BRUSSELS -- NATO's massive exercise involving some 40,000 troops due to take place in Norway later this year will show the world that the Western military alliance is "relevant, united, and ready to defend itself," one of its top military officials has said.
"We are not looking for a fight but are committed to defense and deterrence," U.S. Admiral James Foggo, the commander of NATO's Joint Force Command, said at a press conference in Brussels on June 11, as Moscow's relations with the West have plummeted in recent years over Russia's military intervention in Ukraine and Syria, and other matters.
"That's what this exercise is all about: training to defend, and providing a deterrent effect, ready to respond to any threat from any direction at any time," he added.
All 29 NATO allies, as well as Finland and Sweden, will participate in Trident Juncture 18, NATO's biggest exercise in recent years, which will take place in and around Norway in October-November.
The drills, in which NATO forces will respond to a simulated violation of Norway's sovereignty, will include some 70 ships and 130 aircraft, according to the security alliance. It will also include a command-post exercise, mostly in Italy.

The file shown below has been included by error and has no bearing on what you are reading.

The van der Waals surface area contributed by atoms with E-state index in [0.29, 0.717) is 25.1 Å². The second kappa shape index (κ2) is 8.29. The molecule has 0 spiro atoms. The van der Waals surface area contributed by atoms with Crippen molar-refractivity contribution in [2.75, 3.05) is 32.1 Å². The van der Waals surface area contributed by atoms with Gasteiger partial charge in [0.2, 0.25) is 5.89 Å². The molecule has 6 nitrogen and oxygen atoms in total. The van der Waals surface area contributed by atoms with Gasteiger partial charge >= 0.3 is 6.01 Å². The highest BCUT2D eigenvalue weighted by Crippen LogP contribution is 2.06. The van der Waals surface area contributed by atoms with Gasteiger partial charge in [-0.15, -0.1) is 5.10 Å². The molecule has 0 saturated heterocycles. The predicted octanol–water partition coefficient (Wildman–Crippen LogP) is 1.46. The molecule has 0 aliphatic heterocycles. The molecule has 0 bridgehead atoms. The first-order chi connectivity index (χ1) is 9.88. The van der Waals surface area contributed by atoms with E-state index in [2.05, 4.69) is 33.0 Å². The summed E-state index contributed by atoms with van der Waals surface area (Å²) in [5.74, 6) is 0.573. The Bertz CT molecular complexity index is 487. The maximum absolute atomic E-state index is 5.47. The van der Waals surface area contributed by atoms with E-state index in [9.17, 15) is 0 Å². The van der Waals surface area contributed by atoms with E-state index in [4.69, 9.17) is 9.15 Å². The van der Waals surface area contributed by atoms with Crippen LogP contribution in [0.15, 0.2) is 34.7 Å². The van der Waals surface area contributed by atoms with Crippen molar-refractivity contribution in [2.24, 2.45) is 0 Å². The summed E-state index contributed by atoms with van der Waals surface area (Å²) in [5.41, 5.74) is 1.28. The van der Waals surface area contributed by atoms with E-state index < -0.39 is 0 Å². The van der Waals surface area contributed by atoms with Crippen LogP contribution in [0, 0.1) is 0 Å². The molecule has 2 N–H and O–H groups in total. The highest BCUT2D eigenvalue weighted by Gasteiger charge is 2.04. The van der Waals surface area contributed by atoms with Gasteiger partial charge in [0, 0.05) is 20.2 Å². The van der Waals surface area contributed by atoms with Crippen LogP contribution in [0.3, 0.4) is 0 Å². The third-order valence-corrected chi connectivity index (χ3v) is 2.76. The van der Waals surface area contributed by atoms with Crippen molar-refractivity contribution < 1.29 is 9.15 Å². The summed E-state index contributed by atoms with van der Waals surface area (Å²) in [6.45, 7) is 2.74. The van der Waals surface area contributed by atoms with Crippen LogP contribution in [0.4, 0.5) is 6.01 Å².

The exercise will strengthen "our common capability to handle a crisis, should it ever come to that," Vice Admiral Olsen, the military representative of Norway to the NATO Military Committee, told the journalists in Brussels.
NATO says all member states of the Organization for Security and Cooperation in Europe (OSCE) will be able to send observers to the exercise, including Russia, and the alliance also briefed Moscow about the maneuvers during a meeting of the NATO-Russia Council last week.
According to RFE/RL sources, no Russian objections were raised about Trident Juncture 18 exercise at the gathering.
Foggo said the Brussels briefing showed NATO's commitment to the transparency of its military activities. He also reiterated criticism of Moscow's lack of transparency over the Zapad military exercise that Russia held with Belarus in September 2017.
"Where is the transparency on the other side, from Moscow? During Zapad did we get this kind of press conference, do you see this kind of openness from the Russians? Are snap exercises something that build confidence in the West when the Russians do a large 50,000 person snap exercise and what are the motives behind that?" Foggo asked.
Zapad 2017 brought thousands of troops close to NATO's eastern members and caused concerns about Moscow's intentions given its military interference in Ukraine.
NATO suspended practical cooperation with Moscow in 2014 in response to Russia's annexation of Ukraine's Crimea region and its support for separatists in the eastern part of the country in a conflict that has killed more than 10,300 people.
For two years, ambassadors and ministers did not meet, until the NATO-Russia Council was revived in 2016.